Following an all-night session, the Republican controlled Wisconsin state Assembly and Senate passed a number of bills in a “lame-duck” session, restricting the executive power of Governor-elect Tony Evers when he takes up office in early January 2019.
One of the republican bills, AB1069, holds somewhat vague provision for a reduction in income tax in Wisconsin through an off-set against out-of-state online sales taxes. 
In contrast, in the run-up to the November 2018 mid-term elections, incoming Democratic Governor Tony Evers focused on the need to reduce the tax burden on middle-class Wisconsinites.
In October 2018, just weeks prior to his election win, Evers went on to state that:
“For eight years Scott Walker has rewarded the wealthy and the special interests…that’s not fair. It’s time the middle class gets a break.” 
Evers plan for reducing the tax burden on low and middle income earners consists of:
- A ten per cent income tax cut for individuals making no more than $100,000 a year and families making no more than $150,000.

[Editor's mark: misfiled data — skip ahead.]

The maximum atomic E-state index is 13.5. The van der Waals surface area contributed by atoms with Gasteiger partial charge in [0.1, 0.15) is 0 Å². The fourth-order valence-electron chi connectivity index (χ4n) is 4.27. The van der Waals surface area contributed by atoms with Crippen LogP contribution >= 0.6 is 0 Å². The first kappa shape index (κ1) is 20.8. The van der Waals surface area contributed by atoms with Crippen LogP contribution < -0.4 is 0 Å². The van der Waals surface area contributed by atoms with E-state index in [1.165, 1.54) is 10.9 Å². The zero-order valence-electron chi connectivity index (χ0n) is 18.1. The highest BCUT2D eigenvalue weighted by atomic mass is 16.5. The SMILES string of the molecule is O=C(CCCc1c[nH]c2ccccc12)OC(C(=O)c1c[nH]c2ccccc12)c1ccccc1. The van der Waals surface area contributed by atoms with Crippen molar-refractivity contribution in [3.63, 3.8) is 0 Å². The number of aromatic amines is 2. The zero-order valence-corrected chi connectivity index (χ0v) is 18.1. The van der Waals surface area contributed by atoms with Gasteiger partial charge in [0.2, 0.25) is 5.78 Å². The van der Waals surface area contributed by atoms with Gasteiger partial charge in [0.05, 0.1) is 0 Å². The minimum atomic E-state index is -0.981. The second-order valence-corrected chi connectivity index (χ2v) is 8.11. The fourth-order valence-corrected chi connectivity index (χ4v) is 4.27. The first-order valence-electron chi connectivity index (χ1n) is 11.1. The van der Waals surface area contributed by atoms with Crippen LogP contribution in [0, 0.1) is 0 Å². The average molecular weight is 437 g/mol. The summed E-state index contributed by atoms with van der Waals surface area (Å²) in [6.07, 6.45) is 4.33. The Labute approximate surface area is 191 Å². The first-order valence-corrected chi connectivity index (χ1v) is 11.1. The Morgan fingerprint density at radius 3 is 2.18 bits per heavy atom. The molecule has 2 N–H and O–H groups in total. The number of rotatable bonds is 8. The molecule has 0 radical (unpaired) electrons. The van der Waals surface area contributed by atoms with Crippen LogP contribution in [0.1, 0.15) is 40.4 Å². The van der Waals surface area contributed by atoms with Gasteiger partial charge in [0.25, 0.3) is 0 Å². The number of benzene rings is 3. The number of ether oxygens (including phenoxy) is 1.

- Working with “state revenue officials to determine the best way to implement it as part of his first budget proposal in early 2019.” 
- Funding the tax cut by removing Wisconsin’s manufacturing and agriculture credit which “…effectively eliminated income tax liability for manufacturers and agricultural users that claim it.” 
During his campaign, Evers was unequivocal when it came to the issue of taxation:
“I think we need to prioritize the working men and women of Wisconsin.” 
Now that the lame-duck session has passed its legislation, the question is how ham-strung Evers will be upon taking office. The session and subsequent legislation was highly contentious and, when signed into law by current Governor Scott Walker, is very likely to be challenged in court as to its validity.
That alone will no doubt blunt the energy of Evers’ gubernatorial role from day one and thus limit his resources for pursuing his income tax agenda as detailed prior to the election, let alone having to overcome the passage of AB1069.